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Should we attach any weight to what Stephen Hawking says about God?

rees.jpgBy Hamish Johnston

“I know Stephen Hawking well enough to know he has read very little philosophy.”

So says Martin Rees (pictured right), who as president of the Royal Society is seen by many as the voice of British science.

Rees – who like Hawking is a cosmologist – was speaking to the Independent‘s Steve Connor about politics, the fate of mankind and Hawking’s views on the existence of God.

You can read Connor’s piece here.

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12 comments

  1. Ashwini Kumar Lal

    Life’s origin is not be comprehended only through knowledge of quantum physics and theory of general relativity . Hawking’s recent pronouncement about absence of God’s role in creation of the universe perhaps emanates from the interpretation of quantum physics and theory of relativity alone, whereas fact of the matter is, study of origin of life involves study of different faculties of learning such as molecular biology, genetics, and astrobiology besides cosmology. It is ironic that despite considerable advancement in the above cited fields, science hitherto remains clueless about origin of life.Readers may like to refer to the review article titled “Origin of Life” published in the peer-reviewed European journal, ‘Astrophysics & Space Science’ (2008, Volume 317, Issue 3-4, pp. 267-278),
    e-print of which is posted at the website: http://arxiv.org/ftp/arxiv/papers/0907/0907.3552.pdf for current status of scientific research in the inter-disciplinary field of ‘origin of life’. Hawking has made his statement about creation of universe without involvement of God in the light of his limited vision of the complicated issue relating to origin of life.

  2. Well, I read Hawking’s Grand Design and the way I understand it – he is not denying the existence of “God” – he is only saying that the nature of the Universe doesn’t require the intervention of a God to explain how our Universe came into being.
    We no longer have to invoke the notion of a God driving his fiery chariot across the sky to explain the sun, and not too many people have a problem with that.
    Read more on my blog -
    http://hugh-chatfield.com/Blog/Entries/2010/9/10_Hawkings_New_Book_-_The_Grand_Design.html

  3. Michael Duff

    ”The universe in which we’ve emerged belongs to the unusual subset that
    permits complexity and consciousness to develop. Once we accept this,
    various apparently special features of our universe–those that some theologians
    once adduced as evidence for Providence or design–occasion no surprise.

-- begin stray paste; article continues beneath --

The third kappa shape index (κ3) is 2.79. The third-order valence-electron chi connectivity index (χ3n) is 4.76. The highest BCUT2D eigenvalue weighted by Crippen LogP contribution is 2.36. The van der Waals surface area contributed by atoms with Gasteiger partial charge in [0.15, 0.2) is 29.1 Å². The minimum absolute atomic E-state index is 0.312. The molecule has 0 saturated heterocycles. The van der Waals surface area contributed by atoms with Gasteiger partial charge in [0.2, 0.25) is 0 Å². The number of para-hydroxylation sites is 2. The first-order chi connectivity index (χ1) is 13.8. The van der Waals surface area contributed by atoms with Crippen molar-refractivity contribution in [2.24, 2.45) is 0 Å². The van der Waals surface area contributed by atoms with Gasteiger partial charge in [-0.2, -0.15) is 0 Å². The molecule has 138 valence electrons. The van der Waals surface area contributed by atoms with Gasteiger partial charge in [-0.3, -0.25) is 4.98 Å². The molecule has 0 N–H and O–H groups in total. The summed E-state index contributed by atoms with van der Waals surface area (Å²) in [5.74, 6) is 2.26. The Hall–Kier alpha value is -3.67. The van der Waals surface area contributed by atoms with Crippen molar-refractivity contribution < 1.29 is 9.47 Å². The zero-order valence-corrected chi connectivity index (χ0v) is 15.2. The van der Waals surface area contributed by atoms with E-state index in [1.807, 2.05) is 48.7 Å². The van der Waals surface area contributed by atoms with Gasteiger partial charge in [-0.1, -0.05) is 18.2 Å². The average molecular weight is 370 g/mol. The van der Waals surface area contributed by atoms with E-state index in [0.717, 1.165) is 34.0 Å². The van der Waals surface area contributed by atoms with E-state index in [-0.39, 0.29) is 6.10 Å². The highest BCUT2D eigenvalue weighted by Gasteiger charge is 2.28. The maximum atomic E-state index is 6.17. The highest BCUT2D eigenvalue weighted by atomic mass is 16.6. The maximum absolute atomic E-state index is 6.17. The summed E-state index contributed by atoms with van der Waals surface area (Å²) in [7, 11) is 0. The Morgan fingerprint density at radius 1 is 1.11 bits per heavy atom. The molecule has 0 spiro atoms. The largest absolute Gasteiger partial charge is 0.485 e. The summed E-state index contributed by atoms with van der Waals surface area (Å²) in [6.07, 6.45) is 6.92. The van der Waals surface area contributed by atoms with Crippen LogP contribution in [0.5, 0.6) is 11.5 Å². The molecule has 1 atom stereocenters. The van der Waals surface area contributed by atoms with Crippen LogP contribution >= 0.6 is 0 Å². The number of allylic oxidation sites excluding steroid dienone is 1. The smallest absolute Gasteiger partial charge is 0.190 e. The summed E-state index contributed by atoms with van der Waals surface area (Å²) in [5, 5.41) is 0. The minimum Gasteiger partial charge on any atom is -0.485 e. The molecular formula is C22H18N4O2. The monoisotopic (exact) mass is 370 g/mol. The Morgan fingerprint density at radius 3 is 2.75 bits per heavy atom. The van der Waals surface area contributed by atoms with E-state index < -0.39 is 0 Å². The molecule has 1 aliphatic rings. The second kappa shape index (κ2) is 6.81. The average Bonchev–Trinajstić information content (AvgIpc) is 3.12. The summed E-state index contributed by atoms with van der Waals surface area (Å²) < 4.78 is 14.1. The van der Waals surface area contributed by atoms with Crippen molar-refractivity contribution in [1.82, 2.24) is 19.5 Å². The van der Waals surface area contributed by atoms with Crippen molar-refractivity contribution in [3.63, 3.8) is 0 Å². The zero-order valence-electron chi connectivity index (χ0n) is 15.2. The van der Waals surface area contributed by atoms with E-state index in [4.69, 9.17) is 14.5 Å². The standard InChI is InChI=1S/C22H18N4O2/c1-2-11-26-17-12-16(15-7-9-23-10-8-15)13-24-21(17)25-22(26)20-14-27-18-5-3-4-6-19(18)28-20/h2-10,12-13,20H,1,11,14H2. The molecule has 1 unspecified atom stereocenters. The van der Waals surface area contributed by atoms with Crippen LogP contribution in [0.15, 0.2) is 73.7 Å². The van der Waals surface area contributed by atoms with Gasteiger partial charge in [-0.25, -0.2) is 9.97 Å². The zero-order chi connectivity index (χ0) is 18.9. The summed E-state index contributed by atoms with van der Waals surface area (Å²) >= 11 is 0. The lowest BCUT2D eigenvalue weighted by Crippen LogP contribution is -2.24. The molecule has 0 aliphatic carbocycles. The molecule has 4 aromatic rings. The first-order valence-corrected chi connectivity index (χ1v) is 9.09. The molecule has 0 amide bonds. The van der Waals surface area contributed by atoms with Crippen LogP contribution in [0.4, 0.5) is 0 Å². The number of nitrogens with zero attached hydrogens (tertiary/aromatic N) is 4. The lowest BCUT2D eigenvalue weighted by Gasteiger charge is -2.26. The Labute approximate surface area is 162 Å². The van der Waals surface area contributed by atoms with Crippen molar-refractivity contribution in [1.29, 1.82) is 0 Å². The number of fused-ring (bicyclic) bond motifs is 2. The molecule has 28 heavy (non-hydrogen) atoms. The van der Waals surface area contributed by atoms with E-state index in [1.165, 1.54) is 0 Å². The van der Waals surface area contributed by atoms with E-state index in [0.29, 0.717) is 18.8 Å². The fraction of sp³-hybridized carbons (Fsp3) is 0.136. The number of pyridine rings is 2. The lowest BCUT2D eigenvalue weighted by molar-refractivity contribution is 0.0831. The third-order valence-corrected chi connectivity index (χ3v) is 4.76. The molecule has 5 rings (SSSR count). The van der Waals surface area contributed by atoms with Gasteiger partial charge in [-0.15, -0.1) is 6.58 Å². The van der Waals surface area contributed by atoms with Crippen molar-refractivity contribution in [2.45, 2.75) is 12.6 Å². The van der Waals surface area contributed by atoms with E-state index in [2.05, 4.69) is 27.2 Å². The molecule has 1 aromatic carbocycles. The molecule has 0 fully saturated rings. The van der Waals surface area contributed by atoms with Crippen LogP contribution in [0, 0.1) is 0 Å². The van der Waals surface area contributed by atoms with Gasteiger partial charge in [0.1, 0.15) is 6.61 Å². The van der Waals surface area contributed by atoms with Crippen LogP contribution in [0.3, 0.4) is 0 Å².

This line of thought–the enlarged perspective of the multiverse–supplies
    a motive for this book.”
    Stephen Hawking? No, Martin Rees in his 1997 book ”Before the Beginning”.

  4. John Duffield

    Well done Martin for stepping up to the plate. Bit of a shame that commentators focus on the theology thing and rather ignore the philosophy thing. But then I suppose like Hawking, they don’t know what PhD stands for either.

  5. Imre von Soos

    Life did not “come about”: LIFE IS! The different forms of its physical manifestations are the ones that are “coming about”: manifestations originated by individual “underlying life-units” – individual minds – without which no prima causa of any physical manifestation can be explained. Hard as it is tried by self-appointed “science” driven by compulsory materialism and using misleading semantics.
    Note: the antithesis to materialism is not religion; and vice versa. What it is, everyone must find out for himself through understanding.

  6. Gaina Alex

    I agree with Martin Rees.
    Hawking has till now only one experimetally valuable result:
    Hawking theorem about singularities.
    But, the Black Holes explosions due to evaporation is not an experimentaly valluable result. Let’s wait and see for the confirmation of the Hawking evaporation of black holes…

  7. Really what matters of the origin? Until you can actually saddle a wormhole and go back and see for yourself, you’ll never answer the questions so why bother? Philosphy is for those that can’t handle testable research.
    It’s more important to figure out where the last stop is on this cosmic train and what powers it, than when the first ticket was punched.

  8. On the subject of God (and His creation, Nature), may I kindly refer readers here to my letter, http://www.sittampalam.net/TheRoyalSociety.pdf, to Sir Martin here?
    Though no response seems forthcoming from this esteemed voice of British science (that guided two of my kid brothers well into graduation), he may kindly consider commenting on the letter to Dr Hamish Johnston here, if the latter gentleman would kindly agree to the proposition and to the true advancement of science. Thank you all.

  9. Ashwin Mohan

    I am an atheist and find Stephen Hawking’s idea of the multiverse not being created by a god or gods. Apart from many logical paradoxes relating to gods, i always find the question reverted to what made god. I also find his something came out of nothing because of gravity and the laws of physics completely believable if you abandon the intuitive notion of something not being able to come out of something. This is only a law in our universe.

  10. Ashwini Kumar Lal

    The celebrated scientist, Stephen Hawking appears to have wrongly referred to the ‘Big Bang Model’ as the viable explanation for origin of the universe in his latest book,’The Grand Design’. The said model is highly controversial with number of inconsistencies (the redshift controversy being the most hotly debated controversy) brought to the notice of the scientific community by the leading researchers in the field from time to time.It is ironic that the mainstream cosmologists have remained indifferent to admit the cosmological realities despite several loopholes with the said model.The article titled “Big Bang Model? A Critical Review” published in the peer-reviewed US journal, ‘Journal of Cosmology’(2010, vol.6, pp.1533-1547), modified version of which is posted at the website: http://vixra.org/pdf/1005.0051v8.pdf details the prominent shortcomings with the Big Bang model that remain unresolved so far. I would request Sir Martin Rees to kindly look into the anomalies pointed out in the web-paper.